North Smithfield students make testing gains, but math & English scores still down since COVID

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NORTH SMITHFIELD – Statewide assessment results show that in many cases, North Smithfield students have yet to fully recover from pandemic-related learning loses, with testing scores in several areas still down from 2019 proficiency levels.

Results from the 2022 the Rhode Island Comprehensive Assessment System and SAT scores show that the town’s younger public school learners continue to lose ground in English Language Arts, while at the high school, math proficiency remains well below 2019 levels.

“We were very eager to see these results because of COVID, knowing the impact it had on student achievement, said Asst. Supt. and Director of Curriculum Clare Arnold during a presentation of the testing scores before the School Committee last week. “We knew full well what was happening – that it had an impact.”

On RICAS, 51.8 percent of students in grades 3 through 8 who took the test last spring were deemed proficient in ELA, down nearly 10 percentage points from pre-pandemic levels of 2019. Students actually lost ground in the subject since the first post-COVID tests were administered in 2021, when 54.6 percent showed proficiency in ELA.

The loss was most pronounced at the middle school, where ELA scores dropped 4 percent from 2021.

The district’s younger students have, however, made gains in math, with scores that had dropped 14.2 percentage points in 2021 now showing a modest increase from 2019. Proficiency in math rose to 50.7 percent, up from a low of 36.1 in 2021.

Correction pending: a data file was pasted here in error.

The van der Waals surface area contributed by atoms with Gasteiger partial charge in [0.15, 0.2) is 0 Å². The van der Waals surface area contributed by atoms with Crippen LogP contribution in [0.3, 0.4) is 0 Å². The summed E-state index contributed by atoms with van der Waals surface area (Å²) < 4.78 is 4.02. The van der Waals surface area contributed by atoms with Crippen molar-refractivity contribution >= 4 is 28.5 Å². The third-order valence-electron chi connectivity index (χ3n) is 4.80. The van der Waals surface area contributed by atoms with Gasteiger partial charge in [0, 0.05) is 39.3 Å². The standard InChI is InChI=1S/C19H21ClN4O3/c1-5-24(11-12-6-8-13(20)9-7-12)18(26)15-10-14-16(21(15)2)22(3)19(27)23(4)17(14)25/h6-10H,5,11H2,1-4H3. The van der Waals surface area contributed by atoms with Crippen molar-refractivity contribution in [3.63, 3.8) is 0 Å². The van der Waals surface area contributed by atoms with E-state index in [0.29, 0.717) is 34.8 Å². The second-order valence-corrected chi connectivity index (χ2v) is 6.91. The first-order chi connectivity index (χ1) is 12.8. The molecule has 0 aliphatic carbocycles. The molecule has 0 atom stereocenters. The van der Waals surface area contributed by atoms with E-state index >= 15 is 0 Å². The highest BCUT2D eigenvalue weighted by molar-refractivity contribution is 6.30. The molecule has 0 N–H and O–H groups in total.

The gains and losses were were roughly on par with statewide trends, which saw a seven point increase in math and a two point loss in English proficiency.

“That’s significantly higher than the state,” said Arnold of the 14.6 percent math gain. “We were thrilled with that.”

At the high school, students taking the SATs, meanwhile, recovered some English language skills, with scores showing 68.6 percent proficiency, up from 63.8 in 2021. Students taking the test three years ago, before the pandemic cancelled the annual assessment in 2020, were 69.2 percent proficient in ELA.

“We are at pre-pandemic levels,” Arnold said.

But in math, recovery at the high school last year was far more modest, with 37.1 percent of students demonstrating proficiency on the SATs, still down nearly 18 percentage points from when lockdowns and quarantine requirements caused an upheaval in education not just locally, but across the country.

“Everyone went down and we kept that trend,” Arnold said. “We went down a little less than other districts, but it’s still a concern.”

Still, Arnold noted, the gains in North Smithfield demonstrate some recovery.

“The interesting thing about last year is that we came into the year really hoping it was going to be a year we could make up all of the gaps from the previous year,” said Arnold, noting that in 2021, students were still required to wear masks, socially distance and follow strict quarantine rules. “We had high absenteeism. The students weren’t always present in class.”

Scores on both tests – and in both subjects – in North Smithfield remain well above the Rhode Island average and scores in neighboring Massachusetts.

And Arnold said the losses students have experienced should not necessarily be viewed as, “regressing,” using a traffic analogy.

“We were still moving forward and students were learning,” Arnold said. “We were moving forward much slower. We just didn’t make the progress we wanted to.”

Now, she said, the district-wide learning is accelerating.

“I think we’re certainly on the right path, but we also certainly have work to do,” Arnold said.

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4 COMMENTS